Aliso Beach is a terrible place to leave a 40 ouncer. Tossing a bottle like that anywhere other than a trash can allows things like that to wash all the way down the creek and into our ocean playground. With the recent run of rain delivering storms (yes I know they are far and few allows between in Southern California), Aliso Creek is flowing into the water. With a steady stream of runoff, inevitably it picks up a wide variety of pollutants and trash. My hope is that one day people see the connection of inland communities to the health of the ocean. What we do from the mountains to the sea affects our marine ecosystems and water quality. I am guessing that most people are also not thrilled by the idea of entering the water and cutting a foot on glass either. That is why all beaches have a sign saying no glass containers on the beach!
The waves were decent as the textured onshore winds subsided and reversed to offshore late in the afternoon. It was very peaceful. As I often experience as an Aliso Beach Bodyboarder, I lost my board on a closed out wave. Chasing it down the beach in a swift moving current was a real challenge, and on more than one occasion I had to run half way down the beach to retrieve my board. On one occasion, I was trying to grab the board and there was an Old English 800 Malt Liquor 40 ounce bottle with its cap on rolling back out with the tide. I grabbed it before it could get hit by the next wave and tossed it towards a couple of gals taking in the sunset who saw me pick it up and offered to take it to the trash can for me. This type of trashing of the beach is alarming. At any time, the bottle could be broken into pieces by rocks that come tumbling down the creek in the force of the runoff. Broken glass and bodyboarders being pulverized into the shallows are not a good mix. I would be furious if I got cut because of glass in the water and that’s exactly what our littering behavior sets others up for. It’s not just me and its not just bodyboarders. How about the countless numbers of people that wade in the shallows barefoot at Aliso Beach. Their safety is equally as important.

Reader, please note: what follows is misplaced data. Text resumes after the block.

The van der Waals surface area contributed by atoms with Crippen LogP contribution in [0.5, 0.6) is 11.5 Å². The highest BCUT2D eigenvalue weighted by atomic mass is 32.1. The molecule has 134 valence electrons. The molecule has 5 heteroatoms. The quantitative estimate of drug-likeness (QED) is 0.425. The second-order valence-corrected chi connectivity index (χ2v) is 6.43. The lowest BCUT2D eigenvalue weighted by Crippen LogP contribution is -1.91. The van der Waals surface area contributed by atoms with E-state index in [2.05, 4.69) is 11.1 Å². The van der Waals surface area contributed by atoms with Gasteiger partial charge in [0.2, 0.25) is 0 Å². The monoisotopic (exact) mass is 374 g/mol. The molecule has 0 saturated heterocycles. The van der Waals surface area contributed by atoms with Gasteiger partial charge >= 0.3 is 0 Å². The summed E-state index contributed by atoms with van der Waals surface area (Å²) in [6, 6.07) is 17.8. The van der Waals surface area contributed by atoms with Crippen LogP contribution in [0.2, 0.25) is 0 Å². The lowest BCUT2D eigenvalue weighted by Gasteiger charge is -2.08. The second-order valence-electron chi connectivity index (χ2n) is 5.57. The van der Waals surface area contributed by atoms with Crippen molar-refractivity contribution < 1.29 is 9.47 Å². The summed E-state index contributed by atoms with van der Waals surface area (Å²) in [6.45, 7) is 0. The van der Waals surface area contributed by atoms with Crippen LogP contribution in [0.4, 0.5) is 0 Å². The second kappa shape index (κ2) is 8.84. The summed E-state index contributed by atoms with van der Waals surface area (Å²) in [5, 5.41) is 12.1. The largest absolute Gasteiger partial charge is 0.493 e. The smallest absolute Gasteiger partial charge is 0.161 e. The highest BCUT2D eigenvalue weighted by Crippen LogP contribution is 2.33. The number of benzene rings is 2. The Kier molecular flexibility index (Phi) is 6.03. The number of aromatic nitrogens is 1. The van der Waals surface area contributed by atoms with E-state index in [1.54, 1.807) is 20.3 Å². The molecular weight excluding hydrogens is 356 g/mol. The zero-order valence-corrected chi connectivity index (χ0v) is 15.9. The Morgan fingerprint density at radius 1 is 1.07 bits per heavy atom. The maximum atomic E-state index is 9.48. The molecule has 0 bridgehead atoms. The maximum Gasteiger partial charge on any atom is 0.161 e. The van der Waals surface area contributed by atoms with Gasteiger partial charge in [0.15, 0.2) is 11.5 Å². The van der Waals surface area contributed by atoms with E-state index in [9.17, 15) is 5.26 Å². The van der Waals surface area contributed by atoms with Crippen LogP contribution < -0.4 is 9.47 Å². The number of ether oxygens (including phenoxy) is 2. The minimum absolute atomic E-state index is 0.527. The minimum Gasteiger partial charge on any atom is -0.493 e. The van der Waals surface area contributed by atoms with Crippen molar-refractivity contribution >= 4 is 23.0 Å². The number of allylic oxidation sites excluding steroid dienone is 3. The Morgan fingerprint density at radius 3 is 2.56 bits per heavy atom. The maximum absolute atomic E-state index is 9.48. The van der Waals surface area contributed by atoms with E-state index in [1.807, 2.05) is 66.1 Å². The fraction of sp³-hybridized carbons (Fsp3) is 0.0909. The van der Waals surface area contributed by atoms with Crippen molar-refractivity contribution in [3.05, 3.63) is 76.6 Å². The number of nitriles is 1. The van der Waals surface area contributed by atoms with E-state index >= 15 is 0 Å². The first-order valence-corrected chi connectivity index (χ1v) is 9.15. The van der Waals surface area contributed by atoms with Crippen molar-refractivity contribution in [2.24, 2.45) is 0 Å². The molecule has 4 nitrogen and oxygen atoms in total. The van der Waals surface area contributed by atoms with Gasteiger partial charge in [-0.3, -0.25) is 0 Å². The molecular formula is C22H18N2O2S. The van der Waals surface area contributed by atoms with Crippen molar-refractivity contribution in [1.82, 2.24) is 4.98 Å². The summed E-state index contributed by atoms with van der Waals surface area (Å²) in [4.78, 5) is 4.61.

In truth, I don’t know if this bottle came rolling down the creek from Aliso Viejo, or some deviant underage kids drinking on the beach and the tide got it. One way or another, the bottle ended up in a zone that could have seriously cut and injured someone, and we have to think about these things and do better. Fortunately the bottle cap on this 40 ouncer probably kept it more buoyant and spared it from the rocks below that would have broken it and made it more dangerous. There is a reason that beaches prohibit glass bottles on the beach and by the way, alcohol is also prohibited. Thinking about swimming among bottles should provide everyone a visual that highlights the potential for danger. If you have to indulge in a 40 ouncer at Aliso Beach, put it in a trash can please. There is no reason to create situations that endanger people that enjoy the waters here or at any beach. This experience is evidence that we must continue to do better with keeping trash out of the ocean whether inland or along the coast. Broken glass and bottles are not a welcome part of the ocean environment and unless we become more conscious of disposing of our trash, there are risks to those who frequent these waters. This problem is not unique to Aliso Beach. Any beach that has fresh water meet the ocean is prone to the presence of glass bottles and extra trash carried down river. Our efforts need to improve every where to protect our oceans. While some marvel at sea glass strewn beaches, it simply does not belong there!
Photo Credit: Scotty Carter